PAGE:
From the Editor
There was a time when Linux existed, but there was no such thing as a distribution. You had to put a Linux system together from scratch—a few floppy images, including kermit for file transfer, or tar to pull more files off floppies, or maybe mtools to read DOS-format floppies. Individual binaries were available from tsx-11.mit.edu and ftp.funet.fi. Distributions weren't necessary; it really was possible to build your own. I've done it several times. I would even consider doing it again—for fun. But when I want it done right, I get one of the Linux distributions and install it in a matter of minutes, or at most hours, most of which is consumed by the computer quietly pulling files off a CD-ROM without my assistance.
What I'm suggesting is very much like these distributions: the basic problem already solved, ready for site-based customization, provided in a convenient format. If you think that is a simplistic view of the need, remember that Slackware was created by one person who customized and bug-fixed SLS for his friends and college professors. Although it evolved from there, and doesn't meet everyone's Linux needs, Slackware was useful from the start.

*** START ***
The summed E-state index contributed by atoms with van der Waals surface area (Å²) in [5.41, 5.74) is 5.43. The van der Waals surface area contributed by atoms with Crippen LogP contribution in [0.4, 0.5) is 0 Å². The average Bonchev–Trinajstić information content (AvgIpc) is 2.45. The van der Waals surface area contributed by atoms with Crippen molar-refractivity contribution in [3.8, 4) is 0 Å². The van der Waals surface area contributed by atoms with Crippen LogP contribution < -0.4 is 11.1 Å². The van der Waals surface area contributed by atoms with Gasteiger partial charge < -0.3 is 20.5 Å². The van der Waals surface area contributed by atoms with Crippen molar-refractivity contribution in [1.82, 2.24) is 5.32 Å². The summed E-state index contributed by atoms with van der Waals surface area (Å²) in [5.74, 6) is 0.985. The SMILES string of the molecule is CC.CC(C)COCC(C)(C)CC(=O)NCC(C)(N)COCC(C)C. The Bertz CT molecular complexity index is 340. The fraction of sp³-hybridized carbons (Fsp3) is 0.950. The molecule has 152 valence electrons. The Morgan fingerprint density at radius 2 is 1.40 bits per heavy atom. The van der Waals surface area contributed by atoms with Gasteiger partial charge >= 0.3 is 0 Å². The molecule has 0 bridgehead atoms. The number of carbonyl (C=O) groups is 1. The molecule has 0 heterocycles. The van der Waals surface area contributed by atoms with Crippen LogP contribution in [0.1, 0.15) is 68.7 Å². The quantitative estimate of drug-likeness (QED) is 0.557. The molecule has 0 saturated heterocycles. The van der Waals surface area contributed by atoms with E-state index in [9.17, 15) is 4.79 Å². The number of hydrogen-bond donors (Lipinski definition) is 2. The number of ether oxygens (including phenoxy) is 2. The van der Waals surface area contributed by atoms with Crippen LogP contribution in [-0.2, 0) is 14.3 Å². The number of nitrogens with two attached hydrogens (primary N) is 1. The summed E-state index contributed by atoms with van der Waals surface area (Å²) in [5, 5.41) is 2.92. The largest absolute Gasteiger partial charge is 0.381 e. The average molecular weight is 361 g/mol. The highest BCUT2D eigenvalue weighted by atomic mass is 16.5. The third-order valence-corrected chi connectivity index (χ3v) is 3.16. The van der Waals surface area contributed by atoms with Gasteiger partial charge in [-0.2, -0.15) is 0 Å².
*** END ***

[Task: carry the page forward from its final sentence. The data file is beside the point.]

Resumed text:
Many of the advertisements in Linux Journal are for CD-ROMs with new versions of Linux and Linux tools. That is important; an easily-available supply of new tools has helped Linux spread even faster than it could over the Internet alone. However, based on my belief that Linux is growing and evolving, I suggest that in five more years, we will see more and more advertisements touting Linux-based products intended to solve a business problem, rather than impress geeks like me.
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Until recently, IBM’s Power Platform was looked upon as being the system that hosted IBM’s flavor of UNIX and proprietary operating system called IBM i. These servers often are found in medium-size businesses running ERP, CRM and financials for on-premise customers. By enabling the Power platform to run the Linux OS, IBM now has positioned Power to be the platform of choice for those already running Linux that are facing scalability issues, especially customers looking at analytics, big data or cloud computing.
￼Running Linux on IBM’s Power hardware offers some obvious benefits, including improved processing speed and memory bandwidth, inherent security, and simpler deployment and management. But if you look beyond the impressive architecture, you’ll also find an open ecosystem that has given rise to a strong, innovative community, as well as an inventory of system and network management applications that really help leverage the benefits offered by running Linux on Power.Get the Guide